I think it is important to create an LLC. before you buy your rental property as what you save in taxes and filing/lawyer fees you will lose 10 fold should you get sued. I actually like the model of one parent company and clump together maybe 2 or 3 properties (depending on value, you may only put 1 property on an LLC) as a subsidiary or the parent company. On that note, if you have an LLC. make sure you are following the rules and not piercing the "corporate veil".

Best of luck,
Anissa Coury

**I am NOT an attorney, this is all my personal opinion**

Welcome aboard, this is a most amazing find, there is so much to take in. Wish you the best of luck in your endeavors.

@Michael D. , I'm hoping Pittsburgh is a good place to start :)

@Brandon Turner , Thanks for the info. will check my bank. I also agree to not DO it all by myself, must start searching for a good handyman.

@Anissa Coury , the house was appraised for $135K in 2009, so I'm more than half way in equity. As for hiring professional for fixups, I think I have to do that for bigger jobs, but not sure if I will hire someone to manage the rental investment/property, I'm weighing the pro/con. As for the LLC and corporate veil, I'm not worrying too much on the creditor/debt law suit, but more toward the potential law suit from renter (been reading a lot of freaky renter stories). And yes, I'll attend ACRE meeting to get going..

@Terrell Perrin - Thanks! I'll need the encouragement to move on with RE investment.

currently looking at 2 possible RE:

a house across the street is probably going on Sherrif's sale next month, it was for sale in 2010-2011 but didn't sell due to the high asking price and a tree growing 10 inches away from the house (probably the root hits basement wall).

a 1 bedroom condo near university, located under a 2 bedroom condo (so it's more like the basement with separate entrance). no garage, just 1 assigned parking lot.. maybe there's a condo fee.. price at 80-90K, which probably NOT a good rental property considering the rent might only be around $650-700

Hi Yos,

First off, you're on the right path!

Regarding the HELOC, be sure to run your numbers thoroughly if you're planning to use it to support part of your investment...the downpayment for example. I like to think of this as financing almost 100% of the property...because effectively that's what you'll be doing. Just make sure the ppty cash flow can support the debt service necessary for both the primary lien and the 2nd lien (the HELOC).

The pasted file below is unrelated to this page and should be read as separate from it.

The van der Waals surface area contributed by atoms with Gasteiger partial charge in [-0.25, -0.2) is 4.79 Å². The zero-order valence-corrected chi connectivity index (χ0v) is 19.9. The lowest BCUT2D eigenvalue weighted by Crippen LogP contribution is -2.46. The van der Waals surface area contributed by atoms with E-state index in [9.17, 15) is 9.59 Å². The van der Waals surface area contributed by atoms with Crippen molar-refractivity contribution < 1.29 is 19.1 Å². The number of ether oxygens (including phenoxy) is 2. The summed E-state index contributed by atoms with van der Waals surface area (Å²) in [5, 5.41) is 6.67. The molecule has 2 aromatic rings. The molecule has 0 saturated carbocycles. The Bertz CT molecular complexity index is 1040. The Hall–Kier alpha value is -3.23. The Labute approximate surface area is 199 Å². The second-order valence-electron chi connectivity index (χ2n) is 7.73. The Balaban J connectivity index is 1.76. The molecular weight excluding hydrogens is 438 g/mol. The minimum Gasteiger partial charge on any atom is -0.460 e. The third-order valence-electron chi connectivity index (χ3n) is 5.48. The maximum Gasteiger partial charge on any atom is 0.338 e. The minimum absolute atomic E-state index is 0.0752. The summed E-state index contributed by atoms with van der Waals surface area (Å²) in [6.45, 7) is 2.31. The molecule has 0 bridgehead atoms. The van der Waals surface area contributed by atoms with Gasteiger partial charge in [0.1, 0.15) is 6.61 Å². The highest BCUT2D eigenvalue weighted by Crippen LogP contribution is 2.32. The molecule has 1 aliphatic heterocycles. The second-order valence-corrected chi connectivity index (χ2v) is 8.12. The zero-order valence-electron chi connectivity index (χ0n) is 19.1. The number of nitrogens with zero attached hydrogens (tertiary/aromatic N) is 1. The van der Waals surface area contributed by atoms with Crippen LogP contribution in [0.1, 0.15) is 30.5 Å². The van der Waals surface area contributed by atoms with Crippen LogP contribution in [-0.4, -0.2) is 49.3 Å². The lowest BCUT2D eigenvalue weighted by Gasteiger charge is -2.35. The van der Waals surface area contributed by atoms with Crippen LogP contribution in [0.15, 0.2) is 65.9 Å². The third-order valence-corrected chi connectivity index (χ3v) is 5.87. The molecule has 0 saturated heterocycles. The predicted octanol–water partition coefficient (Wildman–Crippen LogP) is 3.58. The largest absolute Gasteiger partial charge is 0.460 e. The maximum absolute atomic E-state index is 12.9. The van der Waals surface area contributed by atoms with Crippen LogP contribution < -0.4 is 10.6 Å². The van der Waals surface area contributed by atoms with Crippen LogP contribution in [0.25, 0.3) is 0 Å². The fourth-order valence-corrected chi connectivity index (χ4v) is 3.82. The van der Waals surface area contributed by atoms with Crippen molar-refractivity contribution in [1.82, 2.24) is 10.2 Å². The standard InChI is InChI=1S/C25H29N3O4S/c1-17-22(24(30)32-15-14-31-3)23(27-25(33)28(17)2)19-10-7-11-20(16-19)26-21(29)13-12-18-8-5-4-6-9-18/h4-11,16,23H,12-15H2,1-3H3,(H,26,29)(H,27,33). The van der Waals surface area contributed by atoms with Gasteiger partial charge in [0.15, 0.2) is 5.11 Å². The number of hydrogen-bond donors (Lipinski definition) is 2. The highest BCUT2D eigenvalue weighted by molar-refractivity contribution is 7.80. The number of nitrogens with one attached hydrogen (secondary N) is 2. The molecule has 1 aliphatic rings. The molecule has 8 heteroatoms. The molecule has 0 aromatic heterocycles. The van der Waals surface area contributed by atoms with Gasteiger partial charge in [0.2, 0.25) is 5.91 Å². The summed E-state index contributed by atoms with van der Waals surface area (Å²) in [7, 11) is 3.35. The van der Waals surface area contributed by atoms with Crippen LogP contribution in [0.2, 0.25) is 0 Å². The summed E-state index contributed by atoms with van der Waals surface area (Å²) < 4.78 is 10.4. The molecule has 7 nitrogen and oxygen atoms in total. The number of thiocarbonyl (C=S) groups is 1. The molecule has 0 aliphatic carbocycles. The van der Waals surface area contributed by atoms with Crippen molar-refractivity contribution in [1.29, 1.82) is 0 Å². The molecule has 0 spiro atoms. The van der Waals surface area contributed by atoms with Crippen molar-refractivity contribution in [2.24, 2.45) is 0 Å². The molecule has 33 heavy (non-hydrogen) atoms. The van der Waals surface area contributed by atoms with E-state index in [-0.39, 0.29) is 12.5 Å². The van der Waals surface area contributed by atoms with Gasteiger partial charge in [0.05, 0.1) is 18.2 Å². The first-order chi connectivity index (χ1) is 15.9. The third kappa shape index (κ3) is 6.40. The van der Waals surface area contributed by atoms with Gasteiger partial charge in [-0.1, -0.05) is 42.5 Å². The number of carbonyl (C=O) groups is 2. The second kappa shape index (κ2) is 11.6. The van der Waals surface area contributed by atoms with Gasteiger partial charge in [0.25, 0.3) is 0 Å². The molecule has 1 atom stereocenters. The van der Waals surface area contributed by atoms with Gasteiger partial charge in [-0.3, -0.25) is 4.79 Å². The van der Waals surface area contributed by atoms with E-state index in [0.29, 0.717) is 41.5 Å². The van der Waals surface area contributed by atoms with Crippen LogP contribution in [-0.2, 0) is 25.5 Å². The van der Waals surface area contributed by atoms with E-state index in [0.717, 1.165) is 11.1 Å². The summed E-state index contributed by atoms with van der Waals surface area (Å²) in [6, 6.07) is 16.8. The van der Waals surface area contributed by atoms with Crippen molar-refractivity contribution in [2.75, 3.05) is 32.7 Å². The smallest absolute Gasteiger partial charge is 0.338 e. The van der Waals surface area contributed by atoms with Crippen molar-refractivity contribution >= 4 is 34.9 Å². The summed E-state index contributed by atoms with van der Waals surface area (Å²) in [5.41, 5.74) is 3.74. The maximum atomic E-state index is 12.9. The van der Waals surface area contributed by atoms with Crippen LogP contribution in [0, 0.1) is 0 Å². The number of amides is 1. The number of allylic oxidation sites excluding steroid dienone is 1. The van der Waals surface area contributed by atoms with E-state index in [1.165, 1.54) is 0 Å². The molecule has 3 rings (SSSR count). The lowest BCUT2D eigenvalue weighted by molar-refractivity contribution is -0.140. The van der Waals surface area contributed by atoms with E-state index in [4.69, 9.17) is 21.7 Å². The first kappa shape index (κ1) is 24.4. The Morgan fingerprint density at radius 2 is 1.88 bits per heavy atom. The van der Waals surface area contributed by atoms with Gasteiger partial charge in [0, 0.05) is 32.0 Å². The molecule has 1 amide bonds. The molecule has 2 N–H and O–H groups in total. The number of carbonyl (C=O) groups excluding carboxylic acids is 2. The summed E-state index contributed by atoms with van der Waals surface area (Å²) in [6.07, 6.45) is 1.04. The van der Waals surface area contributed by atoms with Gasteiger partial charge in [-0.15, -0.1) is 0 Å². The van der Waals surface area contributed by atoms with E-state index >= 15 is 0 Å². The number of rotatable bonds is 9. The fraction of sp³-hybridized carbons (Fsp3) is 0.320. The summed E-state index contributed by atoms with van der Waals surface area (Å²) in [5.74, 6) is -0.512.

On the LLC, I started an LLC when I began. Two years later I wish I did not make this move. Why? Because the financing terms are advantageous for an individual vs. a commercial loan (comm necessary for LLC). Moreover, I bought residential units...why do a comm loan?

Good insurance is the ticket. I am in the process of buying my next investment ppty in my own name instead of LLC for the reasons mentioned above.

Best of luck

John

@Yos W. , yeah I was worried about a renter suing (most people see landlords as a gravy train). If you see me at the next ACRE meeting say hi and I can make some introductions for you (there is a banker who lends at over 90% -- and he attends the meetings.)

Welcome Yos. Hopefully, I'll see you at the next ACRE event.

@Yos W. ,
If you need a Pittsburgh Real Estate Attorney, here is a link to his site:

http://dornish.net/attorneys

I do NOT work for, or receive any compensation for recommending this Attorney.

Raymond

@Raymond B. Thanks for the link. I'll check them :)

Hi All,

Like Yos W., I'm new to investing in Pittsburgh too. Any idea on whether one needs a business license to buy a rental property in Pittsburgh? Some states require one. Thanks.

I was about to answer with my opinions, but @Brandon Turner answered everything just as I was going to! His advice is the same as I would give. Just know too that you don't have to get properties necessarily in horrible shape to have rentals. You might pay more for nicer ones, but then you don't have to worry about work. It sounds like you are almost (but not quite) meshing rental properties with flipping, when those are two totally different things. If you want to buy a fixer-upper to hold as a rental property, that's fine, but otherwise flipping is one thing and rentals are another. They don't have to go hand-in-hand.

I would imagine that Yahoo ranking was talking about flipping in terms of buying, fixing up, and reselling. Versus holding after the fix.